366 HAR YARD LA W RE VIE W,
to contribute directly to the accuracy and fairness of the re- sult.'
What remedies has Congress afforded for infringements of the right to vote ? In the first place, the President has been given power to call out the militia, whenever he thinks necessary, to suppress any combination or conspiracy or violence which de- prives any person or class of persons of the " rights, privileges, and immunities," or of the " equal protection of the laws, guaran* teed by the Constitution, if the State is unable or refuses to give adequate protection.^ This act is evidently constructed with special reference to the XlVth Amendment, which prohibits the States from denying to any one the equal protection of the laws. How does it affect the right to vote ? We have seen that suf- frage may be conferred by the States upon whomsoever they will, provided that they do not discriminate on account of race, color, or previous condition. The effect of the XlVth Amendment is to secure to the body of voters the equal protection of the laws by which they may enjoy the right bestowed upon them. Although the act in question provides an extreme remedy for all State action contrary to the XlVth Amendment, it was probably designed with special reference to the right to vote.
The statute declares that a failure or refusal by the State to secure the equal protection of the laws amounts to a positive denial. If that theory is correct, the act is constitutional ; but, if it is not, the act attempts to cover something more than violations by a State of the XlVth Amendment, and it seems that the discrimination taken in the Civil Rights Cases applies, viz., that since the prohibition in the XlVth Amendment rests only upon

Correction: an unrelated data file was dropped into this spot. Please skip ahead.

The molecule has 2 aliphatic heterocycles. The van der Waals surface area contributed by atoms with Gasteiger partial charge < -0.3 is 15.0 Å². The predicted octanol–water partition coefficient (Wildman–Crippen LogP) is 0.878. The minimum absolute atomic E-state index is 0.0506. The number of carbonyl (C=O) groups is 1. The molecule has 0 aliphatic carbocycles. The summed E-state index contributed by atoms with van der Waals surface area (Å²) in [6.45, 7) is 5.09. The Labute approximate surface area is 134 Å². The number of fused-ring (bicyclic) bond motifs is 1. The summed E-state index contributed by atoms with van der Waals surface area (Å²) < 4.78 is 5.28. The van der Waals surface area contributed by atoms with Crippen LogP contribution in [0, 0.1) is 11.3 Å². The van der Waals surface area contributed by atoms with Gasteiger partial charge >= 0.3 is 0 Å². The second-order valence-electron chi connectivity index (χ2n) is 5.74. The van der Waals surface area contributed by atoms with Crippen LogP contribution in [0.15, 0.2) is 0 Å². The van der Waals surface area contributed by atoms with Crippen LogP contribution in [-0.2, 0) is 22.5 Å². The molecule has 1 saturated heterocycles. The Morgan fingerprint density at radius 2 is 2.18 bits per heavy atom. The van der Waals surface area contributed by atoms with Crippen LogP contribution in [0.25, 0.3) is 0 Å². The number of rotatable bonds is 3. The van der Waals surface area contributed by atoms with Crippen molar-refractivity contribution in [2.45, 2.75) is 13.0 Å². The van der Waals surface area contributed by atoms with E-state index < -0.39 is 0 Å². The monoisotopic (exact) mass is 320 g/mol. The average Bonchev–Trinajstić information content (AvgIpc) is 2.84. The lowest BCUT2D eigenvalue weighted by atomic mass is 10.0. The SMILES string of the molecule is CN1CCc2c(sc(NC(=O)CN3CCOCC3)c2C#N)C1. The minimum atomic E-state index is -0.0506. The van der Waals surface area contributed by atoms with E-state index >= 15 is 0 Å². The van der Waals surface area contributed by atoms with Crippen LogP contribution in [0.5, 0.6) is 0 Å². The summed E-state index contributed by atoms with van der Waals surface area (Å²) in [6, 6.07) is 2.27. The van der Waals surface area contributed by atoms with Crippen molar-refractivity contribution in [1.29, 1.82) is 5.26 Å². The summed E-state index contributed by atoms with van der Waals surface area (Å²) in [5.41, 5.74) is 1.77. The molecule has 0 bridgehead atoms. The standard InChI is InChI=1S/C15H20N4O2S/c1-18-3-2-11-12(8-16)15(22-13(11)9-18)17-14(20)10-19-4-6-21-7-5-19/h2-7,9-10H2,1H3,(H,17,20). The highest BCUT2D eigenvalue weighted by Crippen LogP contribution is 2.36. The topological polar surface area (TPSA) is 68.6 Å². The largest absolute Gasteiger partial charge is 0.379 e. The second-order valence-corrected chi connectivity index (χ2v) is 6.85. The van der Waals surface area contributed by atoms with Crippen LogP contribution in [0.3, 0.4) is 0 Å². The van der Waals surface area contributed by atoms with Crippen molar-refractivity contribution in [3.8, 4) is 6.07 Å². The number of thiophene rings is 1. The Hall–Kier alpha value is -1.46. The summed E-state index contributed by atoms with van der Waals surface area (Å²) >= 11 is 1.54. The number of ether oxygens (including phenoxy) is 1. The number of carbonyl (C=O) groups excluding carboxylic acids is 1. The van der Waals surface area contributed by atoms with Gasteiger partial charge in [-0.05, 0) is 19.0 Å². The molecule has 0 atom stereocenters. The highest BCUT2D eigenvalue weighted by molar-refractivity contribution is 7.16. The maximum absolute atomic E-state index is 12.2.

- Ex parte Varbrough, no U. S. 651 ; McCrary on •• Our Election Laws," 128 N. A.
Rev. 449 (1879). Further legislation in control of elections has been mooted from time to time. See the debate on the Edmonds Resolutions in 1879, 8 Cong. Rec. 839-848, 885-893, 954-962, 997-1030.
In this connection may be noticed the bill introduced by Senator Sherman, Jan. 8, 1889, to regulate " the times, places, and manner of holding elections for representatiTes in Congress." It provides for a <* Board of State Canvassers '* in each State, and an Electoral Board " for each congressional district These federal officers are to register and count votes, declare results, and correct irregukrities in elections for representatives to Congress. The bill also provides that these boards may conduct elections fur presi- dential electors in the same way at the national expense, if the State desires. The con- sent of the State must be given, because the choice of presidential electors is strictly a State affair. The bill is probably constitutional, and is an example of how far Congress may go in regulating the manner of elections.
« Act Apr. 20, 1871, 17 Stat, at Large, c. 22, § 3; Rev. St., § 5299.